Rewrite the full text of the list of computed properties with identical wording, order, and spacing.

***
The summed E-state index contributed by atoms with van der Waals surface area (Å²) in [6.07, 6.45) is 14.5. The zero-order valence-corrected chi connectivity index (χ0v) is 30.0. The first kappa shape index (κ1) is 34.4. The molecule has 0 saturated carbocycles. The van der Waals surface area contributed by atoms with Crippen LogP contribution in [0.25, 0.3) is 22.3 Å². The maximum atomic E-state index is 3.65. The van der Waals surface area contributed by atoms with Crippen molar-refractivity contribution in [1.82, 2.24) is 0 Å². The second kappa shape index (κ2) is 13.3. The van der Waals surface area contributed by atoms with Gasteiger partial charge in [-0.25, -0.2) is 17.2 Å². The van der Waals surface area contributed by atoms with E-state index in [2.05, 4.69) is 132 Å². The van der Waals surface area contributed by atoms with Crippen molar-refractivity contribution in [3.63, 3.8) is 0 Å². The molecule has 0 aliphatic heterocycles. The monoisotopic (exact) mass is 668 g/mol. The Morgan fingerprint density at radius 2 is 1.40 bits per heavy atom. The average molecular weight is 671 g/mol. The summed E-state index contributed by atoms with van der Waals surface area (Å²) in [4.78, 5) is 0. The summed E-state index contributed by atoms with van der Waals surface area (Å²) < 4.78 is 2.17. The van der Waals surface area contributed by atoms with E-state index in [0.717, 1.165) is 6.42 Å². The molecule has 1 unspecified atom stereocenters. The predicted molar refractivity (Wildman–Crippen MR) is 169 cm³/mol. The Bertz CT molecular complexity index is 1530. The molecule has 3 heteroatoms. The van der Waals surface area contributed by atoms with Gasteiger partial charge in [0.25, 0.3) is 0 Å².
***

The summed E-state index contributed by atoms with van der Waals surface area (Å²) in [6.07, 6.45) is 14.5. The zero-order valence-corrected chi connectivity index (χ0v) is 30.0. The first kappa shape index (κ1) is 34.4. The molecule has 0 saturated carbocycles. The van der Waals surface area contributed by atoms with Crippen LogP contribution in [0.25, 0.3) is 22.3 Å². The maximum atomic E-state index is 3.65. The van der Waals surface area contributed by atoms with Crippen molar-refractivity contribution in [1.82, 2.24) is 0 Å². The second kappa shape index (κ2) is 13.3. The van der Waals surface area contributed by atoms with Gasteiger partial charge in [-0.25, -0.2) is 17.2 Å². The van der Waals surface area contributed by atoms with E-state index in [2.05, 4.69) is 132 Å². The van der Waals surface area contributed by atoms with Crippen molar-refractivity contribution in [3.63, 3.8) is 0 Å². The molecule has 0 aliphatic heterocycles. The monoisotopic (exact) mass is 668 g/mol. The Morgan fingerprint density at radius 2 is 1.40 bits per heavy atom. The average molecular weight is 671 g/mol. The summed E-state index contributed by atoms with van der Waals surface area (Å²) in [4.78, 5) is 0. The summed E-state index contributed by atoms with van der Waals surface area (Å²) < 4.78 is 2.17. The van der Waals surface area contributed by atoms with E-state index in [0.717, 1.165) is 6.42 Å². The molecule has 1 unspecified atom stereocenters. The predicted molar refractivity (Wildman–Crippen MR) is 169 cm³/mol. The Bertz CT molecular complexity index is 1530. The molecule has 3 heteroatoms. The van der Waals surface area contributed by atoms with Gasteiger partial charge in [0.25, 0.3) is 0 Å².